Sundays are similar to Fridays in the food service industry after crews survived the rushes of the weekend, said owner and chef of Bodega Tavern & Kitchen Adam Cavazos.
“We’ve worked the really hard shifts — Friday, Saturday (and) Sunday brunch,” Cavazos said. “Just as a tribute to the people in the industry, we decided to … offer really great deals on cocktails, a special bar-bites menu and then we bring in a band.
“It’s really turned into an event … (with) everything priced to move.”
Every second Sunday of the month, Bodega hosts Service Industry Night, which began with an in-house menu but evolved to feature guest chefs and bartenders.
Previous guests have included chefs and bartenders from spots like Motöramen, El Divino, Grain to Glass and the now-defunct Gamehaus Gastropub.
This Sunday will feature Gabriel Fuentes, the mastermind behind the food-truck-turned-restaurant, Nuri. David Hernandez, of Holiday Wine and Liquor, is behind the bar previewing a Nuri’s micheladas, clamatos and sake margaritas. DJ Love & Magick will provide the tunes.
‘I DREAM ABOUT THAT TACO EVERYDAY’
Nuri was born a food truck. Fuentes purchase the old Mighty Truck vehicle to expand beyond his open-fire catering business. The fusion of Asian and Mexican flavors was something Fuentes said he experimented with, testing it on his friends.
One of Fuentes’ influences was Roy Choi of Kogi Korean BBQ, which is a brand of Korean-Mexican infused food trucks in Los Angeles.
“We wanted to do something different,” he said. “There are Koreans doing Mexican, but there are no Mexicans doing Korean.
“Let’s be the first.”
Nuri’s pork belly is roasted in Korean spice paste Gochujang and tangy, citrus-based sauce Ponzu. The menu features rice bowls and other fusion dishes not limited to a specific genre or classification.
Fuentes expects to add a few more tacos and salads — healthier options — to the menu soon.
“We’re just putting things together to see if they work,” Fuentes said. “If they work, then go for it.”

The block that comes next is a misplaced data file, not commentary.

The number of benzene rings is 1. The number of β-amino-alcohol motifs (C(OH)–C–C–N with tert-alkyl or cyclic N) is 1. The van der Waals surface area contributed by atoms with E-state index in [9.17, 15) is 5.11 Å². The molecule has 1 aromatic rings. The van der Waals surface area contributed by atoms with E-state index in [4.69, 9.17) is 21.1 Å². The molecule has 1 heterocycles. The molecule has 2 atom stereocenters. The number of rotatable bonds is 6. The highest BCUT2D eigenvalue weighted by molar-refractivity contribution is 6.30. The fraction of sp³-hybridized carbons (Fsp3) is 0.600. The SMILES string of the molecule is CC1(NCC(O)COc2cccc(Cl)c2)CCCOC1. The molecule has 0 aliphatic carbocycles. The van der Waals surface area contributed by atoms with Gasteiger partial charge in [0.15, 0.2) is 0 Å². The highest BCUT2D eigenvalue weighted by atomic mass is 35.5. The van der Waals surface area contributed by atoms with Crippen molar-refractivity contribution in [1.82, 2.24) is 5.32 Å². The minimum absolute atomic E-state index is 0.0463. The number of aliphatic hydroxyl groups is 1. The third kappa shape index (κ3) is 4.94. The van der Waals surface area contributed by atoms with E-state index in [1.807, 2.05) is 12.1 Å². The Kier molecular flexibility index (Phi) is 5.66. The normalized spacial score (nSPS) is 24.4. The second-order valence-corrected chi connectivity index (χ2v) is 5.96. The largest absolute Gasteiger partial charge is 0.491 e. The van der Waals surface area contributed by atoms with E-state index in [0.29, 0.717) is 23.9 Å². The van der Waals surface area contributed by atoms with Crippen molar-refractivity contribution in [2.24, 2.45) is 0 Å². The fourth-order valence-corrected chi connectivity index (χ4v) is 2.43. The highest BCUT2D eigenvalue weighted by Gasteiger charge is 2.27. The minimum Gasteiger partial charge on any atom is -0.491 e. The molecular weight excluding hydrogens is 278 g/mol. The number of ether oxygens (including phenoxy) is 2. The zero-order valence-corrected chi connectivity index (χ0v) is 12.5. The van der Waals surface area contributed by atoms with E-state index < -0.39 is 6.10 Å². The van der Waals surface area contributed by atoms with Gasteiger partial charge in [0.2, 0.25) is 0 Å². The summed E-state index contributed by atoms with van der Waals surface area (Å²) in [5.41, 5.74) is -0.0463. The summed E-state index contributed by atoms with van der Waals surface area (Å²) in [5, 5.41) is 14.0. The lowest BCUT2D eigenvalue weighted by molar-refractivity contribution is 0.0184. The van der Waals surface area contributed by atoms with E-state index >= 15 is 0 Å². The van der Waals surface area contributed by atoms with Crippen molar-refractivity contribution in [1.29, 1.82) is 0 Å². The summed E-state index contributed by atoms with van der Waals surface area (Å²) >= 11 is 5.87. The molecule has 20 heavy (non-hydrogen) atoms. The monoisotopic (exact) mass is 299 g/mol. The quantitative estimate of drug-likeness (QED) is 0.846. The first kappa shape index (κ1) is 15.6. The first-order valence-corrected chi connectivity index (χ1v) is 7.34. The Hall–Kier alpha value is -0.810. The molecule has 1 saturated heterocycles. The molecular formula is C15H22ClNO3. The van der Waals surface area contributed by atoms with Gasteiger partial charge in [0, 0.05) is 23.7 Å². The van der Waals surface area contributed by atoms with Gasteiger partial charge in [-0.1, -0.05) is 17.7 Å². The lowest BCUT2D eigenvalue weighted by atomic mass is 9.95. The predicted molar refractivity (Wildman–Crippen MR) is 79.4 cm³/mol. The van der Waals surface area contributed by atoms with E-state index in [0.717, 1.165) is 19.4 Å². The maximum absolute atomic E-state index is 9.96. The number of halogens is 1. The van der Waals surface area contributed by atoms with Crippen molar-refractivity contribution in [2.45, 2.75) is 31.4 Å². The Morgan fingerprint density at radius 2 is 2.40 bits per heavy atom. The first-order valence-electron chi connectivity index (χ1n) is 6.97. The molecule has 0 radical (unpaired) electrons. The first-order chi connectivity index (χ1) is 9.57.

Their Texas Monthly-featured bestseller, the Nuri Taco, is homage to a dish Fuentes found in his wife’s hometown of Ciudad Valles in Mexico while visiting family. The taco includes steak, horizo, cheese topped with onions, cilantro and tomatillo on a fresh tortilla.
“I dream about that taco every day,” Fuentes said of the taco he blames for gaining 40 pounds. “I know our taco is one of the best, but compared that, you take my taco to a 5. That one is a 10.”
Nuri Tacos are on the menu for his Sunday takeover of Bodega. Customers can also expect cochinita pibil pork buns, slow-roasted in the traditional-Mexican fashion.
Black bean and edamame sopes, fried kimchi and dulce de leche-banana pie bites round off the selection.
‘THERE IS A FOOD SCENE HERE’
Fuentes credits his family for the work required to jump from a food truck to a brick-and-mortar restaurant.
“When I tell the staff, my kids and my wife built this business, I’m not joking,” Fuentes said. “My 11, 10 and 5-year-old were there.
As a member of the local chapter of the Texas Chefs Association, Cavazos said it’s a privilege to be a part of the Rio Grande Valley culinary community. While the association has a mission of continued education, he sees his responsibility as also “propelling everyone forward, especially local businesses.”
Cavazos said the culinary scene is “still in its infancy,” and in future decades, people will look back at these homegrown spots.
“I think it’s really important that we highlight those people,” Cavazos said of local talent. “There is a food scene here. The chain restaurants are not the best restaurants that are out there.”
EVENT: Nudega Service Industry Night
WHEN: 7 p.m. to midnight Sunday, April 8
WHERE: Bodega Tavern and Kitchen, 2901 N. 10th St. Suite A/B